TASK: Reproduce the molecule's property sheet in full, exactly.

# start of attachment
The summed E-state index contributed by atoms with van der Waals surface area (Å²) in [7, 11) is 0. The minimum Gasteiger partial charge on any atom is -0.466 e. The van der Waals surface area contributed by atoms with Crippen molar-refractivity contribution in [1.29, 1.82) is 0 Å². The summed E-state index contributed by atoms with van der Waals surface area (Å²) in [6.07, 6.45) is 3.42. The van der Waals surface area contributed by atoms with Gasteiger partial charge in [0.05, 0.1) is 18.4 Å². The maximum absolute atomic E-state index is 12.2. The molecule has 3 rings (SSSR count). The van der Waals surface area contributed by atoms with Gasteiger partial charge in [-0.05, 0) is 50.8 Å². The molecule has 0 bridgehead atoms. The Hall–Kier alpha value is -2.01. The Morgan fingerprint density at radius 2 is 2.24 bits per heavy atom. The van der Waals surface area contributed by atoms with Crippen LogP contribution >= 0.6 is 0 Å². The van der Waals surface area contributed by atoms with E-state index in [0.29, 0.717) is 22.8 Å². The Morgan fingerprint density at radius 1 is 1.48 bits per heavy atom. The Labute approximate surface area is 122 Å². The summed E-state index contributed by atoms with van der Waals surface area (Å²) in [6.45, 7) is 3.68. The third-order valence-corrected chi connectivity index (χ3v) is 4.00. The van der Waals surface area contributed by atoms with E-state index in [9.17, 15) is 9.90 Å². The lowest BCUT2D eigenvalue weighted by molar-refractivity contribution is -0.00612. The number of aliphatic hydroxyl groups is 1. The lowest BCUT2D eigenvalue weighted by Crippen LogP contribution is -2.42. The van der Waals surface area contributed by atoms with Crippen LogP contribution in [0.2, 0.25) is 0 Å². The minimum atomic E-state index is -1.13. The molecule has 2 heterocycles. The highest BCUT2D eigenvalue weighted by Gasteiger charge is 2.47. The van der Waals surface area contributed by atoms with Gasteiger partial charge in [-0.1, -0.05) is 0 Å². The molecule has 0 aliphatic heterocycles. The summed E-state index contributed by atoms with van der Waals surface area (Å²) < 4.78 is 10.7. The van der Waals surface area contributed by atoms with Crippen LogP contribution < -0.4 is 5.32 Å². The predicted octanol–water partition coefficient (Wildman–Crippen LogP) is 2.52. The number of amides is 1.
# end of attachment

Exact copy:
The summed E-state index contributed by atoms with van der Waals surface area (Å²) in [7, 11) is 0. The minimum Gasteiger partial charge on any atom is -0.466 e. The van der Waals surface area contributed by atoms with Crippen molar-refractivity contribution in [1.29, 1.82) is 0 Å². The summed E-state index contributed by atoms with van der Waals surface area (Å²) in [6.07, 6.45) is 3.42. The van der Waals surface area contributed by atoms with Gasteiger partial charge in [0.05, 0.1) is 18.4 Å². The maximum absolute atomic E-state index is 12.2. The molecule has 3 rings (SSSR count). The van der Waals surface area contributed by atoms with Gasteiger partial charge in [-0.05, 0) is 50.8 Å². The molecule has 0 bridgehead atoms. The Hall–Kier alpha value is -2.01. The Morgan fingerprint density at radius 2 is 2.24 bits per heavy atom. The van der Waals surface area contributed by atoms with Crippen LogP contribution >= 0.6 is 0 Å². The van der Waals surface area contributed by atoms with E-state index in [0.29, 0.717) is 22.8 Å². The Morgan fingerprint density at radius 1 is 1.48 bits per heavy atom. The Labute approximate surface area is 122 Å². The summed E-state index contributed by atoms with van der Waals surface area (Å²) in [6.45, 7) is 3.68. The third-order valence-corrected chi connectivity index (χ3v) is 4.00. The van der Waals surface area contributed by atoms with E-state index in [9.17, 15) is 9.90 Å². The lowest BCUT2D eigenvalue weighted by molar-refractivity contribution is -0.00612. The number of aliphatic hydroxyl groups is 1. The lowest BCUT2D eigenvalue weighted by Crippen LogP contribution is -2.42. The van der Waals surface area contributed by atoms with Crippen LogP contribution in [0.2, 0.25) is 0 Å². The minimum atomic E-state index is -1.13. The molecule has 2 heterocycles. The highest BCUT2D eigenvalue weighted by Gasteiger charge is 2.47. The van der Waals surface area contributed by atoms with Gasteiger partial charge in [-0.1, -0.05) is 0 Å². The molecule has 0 aliphatic heterocycles. The summed E-state index contributed by atoms with van der Waals surface area (Å²) < 4.78 is 10.7. The van der Waals surface area contributed by atoms with Crippen LogP contribution < -0.4 is 5.32 Å². The predicted octanol–water partition coefficient (Wildman–Crippen LogP) is 2.52. The number of amides is 1.